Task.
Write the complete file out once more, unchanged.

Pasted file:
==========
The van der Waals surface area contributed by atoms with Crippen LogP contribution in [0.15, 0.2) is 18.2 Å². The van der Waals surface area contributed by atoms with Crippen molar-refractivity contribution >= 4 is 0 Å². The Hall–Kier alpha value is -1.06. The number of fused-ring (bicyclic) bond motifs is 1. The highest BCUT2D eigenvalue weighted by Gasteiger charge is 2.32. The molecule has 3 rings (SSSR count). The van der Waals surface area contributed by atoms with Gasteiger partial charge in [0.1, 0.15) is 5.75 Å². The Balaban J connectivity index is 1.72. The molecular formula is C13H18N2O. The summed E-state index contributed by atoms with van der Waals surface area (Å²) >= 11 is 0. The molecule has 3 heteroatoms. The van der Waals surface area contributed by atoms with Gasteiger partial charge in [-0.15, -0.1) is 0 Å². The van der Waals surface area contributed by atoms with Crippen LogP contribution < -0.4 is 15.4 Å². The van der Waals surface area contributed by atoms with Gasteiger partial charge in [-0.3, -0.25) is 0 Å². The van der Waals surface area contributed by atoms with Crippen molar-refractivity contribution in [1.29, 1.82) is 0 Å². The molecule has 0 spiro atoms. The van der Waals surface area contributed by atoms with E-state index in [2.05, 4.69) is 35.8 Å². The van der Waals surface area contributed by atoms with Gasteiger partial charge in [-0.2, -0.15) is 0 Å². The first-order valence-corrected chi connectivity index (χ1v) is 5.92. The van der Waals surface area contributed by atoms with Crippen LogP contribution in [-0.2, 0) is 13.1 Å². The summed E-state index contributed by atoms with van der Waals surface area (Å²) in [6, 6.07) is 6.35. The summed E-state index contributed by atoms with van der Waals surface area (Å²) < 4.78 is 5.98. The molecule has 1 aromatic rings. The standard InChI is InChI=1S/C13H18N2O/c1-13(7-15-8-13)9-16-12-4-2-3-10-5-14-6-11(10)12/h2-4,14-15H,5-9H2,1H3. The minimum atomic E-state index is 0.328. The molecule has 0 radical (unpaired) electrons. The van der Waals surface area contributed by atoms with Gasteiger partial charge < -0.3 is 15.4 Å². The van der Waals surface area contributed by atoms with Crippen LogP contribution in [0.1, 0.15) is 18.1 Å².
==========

The van der Waals surface area contributed by atoms with Crippen LogP contribution in [0.15, 0.2) is 18.2 Å². The van der Waals surface area contributed by atoms with Crippen molar-refractivity contribution >= 4 is 0 Å². The Hall–Kier alpha value is -1.06. The number of fused-ring (bicyclic) bond motifs is 1. The highest BCUT2D eigenvalue weighted by Gasteiger charge is 2.32. The molecule has 3 rings (SSSR count). The van der Waals surface area contributed by atoms with Gasteiger partial charge in [0.1, 0.15) is 5.75 Å². The Balaban J connectivity index is 1.72. The molecular formula is C13H18N2O. The summed E-state index contributed by atoms with van der Waals surface area (Å²) >= 11 is 0. The molecule has 3 heteroatoms. The van der Waals surface area contributed by atoms with Gasteiger partial charge in [-0.15, -0.1) is 0 Å². The van der Waals surface area contributed by atoms with Crippen LogP contribution < -0.4 is 15.4 Å². The van der Waals surface area contributed by atoms with Gasteiger partial charge in [-0.3, -0.25) is 0 Å². The van der Waals surface area contributed by atoms with Crippen molar-refractivity contribution in [1.29, 1.82) is 0 Å². The molecule has 0 spiro atoms. The van der Waals surface area contributed by atoms with E-state index in [2.05, 4.69) is 35.8 Å². The van der Waals surface area contributed by atoms with Gasteiger partial charge in [-0.2, -0.15) is 0 Å². The first-order valence-corrected chi connectivity index (χ1v) is 5.92. The van der Waals surface area contributed by atoms with Crippen LogP contribution in [-0.2, 0) is 13.1 Å². The summed E-state index contributed by atoms with van der Waals surface area (Å²) in [6, 6.07) is 6.35. The summed E-state index contributed by atoms with van der Waals surface area (Å²) < 4.78 is 5.98. The molecule has 1 aromatic rings. The standard InChI is InChI=1S/C13H18N2O/c1-13(7-15-8-13)9-16-12-4-2-3-10-5-14-6-11(10)12/h2-4,14-15H,5-9H2,1H3. The minimum atomic E-state index is 0.328. The molecule has 0 radical (unpaired) electrons. The van der Waals surface area contributed by atoms with Gasteiger partial charge < -0.3 is 15.4 Å². The van der Waals surface area contributed by atoms with Crippen LogP contribution in [0.1, 0.15) is 18.1 Å².